Why do you practice yoga?
I ask myself that on a regular basis. Often the answer is egocentric. I practice yoga to be healthier, to be fit and flexible, or to work towards a personal spiritual goal. These are all good and valid reasons to practice yoga, and the personal benefits of a yoga practice are well understood by anyone who has sweated through a vinyasa class.
So how much more awesome is it that a deeply personal practice can also benefit the wider community, can benefit youth of widely varying and often unimaginably difficult backgrounds?
That is the benefit of the Amala Foundation. Every time you practice yoga at Sanctuary Yoga, or rent their event space, you benefit this amazing organization, a foundation that supports the “social emotional learning” of refugees, immigrants and at-risk youth through a variety of programs. Many of us have practiced yoga at Sanctuary without knowing of the breadth of the organization we are supporting. Thus, it’s important to take note of just how wonderful The Amala Foundation really is.
The Amala Foundation runs Camp Indigo, which supports youth aged 4-12 in developing mutual respect for each other as well as promoting increased confidence in a creative environment, through yoga, gardening, self-portraits, and other creative and communal pursuits.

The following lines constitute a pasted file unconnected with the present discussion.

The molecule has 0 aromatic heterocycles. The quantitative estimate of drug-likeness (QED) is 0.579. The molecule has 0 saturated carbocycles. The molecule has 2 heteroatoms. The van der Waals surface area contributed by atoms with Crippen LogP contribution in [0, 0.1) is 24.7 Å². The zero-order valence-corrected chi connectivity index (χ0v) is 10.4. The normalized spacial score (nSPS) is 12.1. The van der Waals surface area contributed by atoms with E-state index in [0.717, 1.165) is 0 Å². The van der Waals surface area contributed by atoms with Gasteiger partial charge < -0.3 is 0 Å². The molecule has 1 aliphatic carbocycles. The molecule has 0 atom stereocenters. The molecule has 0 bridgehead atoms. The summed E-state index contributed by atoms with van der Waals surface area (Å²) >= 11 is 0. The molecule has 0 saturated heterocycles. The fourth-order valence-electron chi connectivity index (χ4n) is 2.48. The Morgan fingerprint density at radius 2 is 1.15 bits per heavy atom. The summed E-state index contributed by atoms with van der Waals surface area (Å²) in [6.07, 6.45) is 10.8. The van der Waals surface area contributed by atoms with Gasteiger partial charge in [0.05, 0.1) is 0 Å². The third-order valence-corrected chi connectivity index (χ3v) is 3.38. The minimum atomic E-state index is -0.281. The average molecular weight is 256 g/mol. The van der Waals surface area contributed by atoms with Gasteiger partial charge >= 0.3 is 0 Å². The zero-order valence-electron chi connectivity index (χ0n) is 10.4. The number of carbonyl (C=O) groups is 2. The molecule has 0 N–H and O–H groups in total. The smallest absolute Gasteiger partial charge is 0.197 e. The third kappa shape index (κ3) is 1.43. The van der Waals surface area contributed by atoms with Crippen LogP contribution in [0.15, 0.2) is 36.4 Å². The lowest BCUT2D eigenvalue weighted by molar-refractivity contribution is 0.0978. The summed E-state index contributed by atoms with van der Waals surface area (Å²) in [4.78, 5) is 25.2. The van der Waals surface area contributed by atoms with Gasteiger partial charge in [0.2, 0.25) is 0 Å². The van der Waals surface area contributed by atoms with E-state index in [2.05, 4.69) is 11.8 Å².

The Amala Foundation also holds The Global Youth Peace Summit, which brings together older children to cultivate a spirit of peace, but most of all to “be real”. Come as you are is the motto, and they do. Young people, our future, coming from war-torn countries, or poorer countries, or from a variety of difficult backgrounds. Look through the testimonials of youth who have benefited from these summits (the 10th Annual is coming up in August!). You will be struck by the compassion and thoughtfulness of the youth who participated.
“Amala” has numerous meanings, including “hope”, “work”, and “pure”. The next time you are in a yoga class at Sanctuary Yoga, remember these meanings, and remember that you are benefiting a future generation, giving hope to children now so that they may work to build a future that is more pure than the present.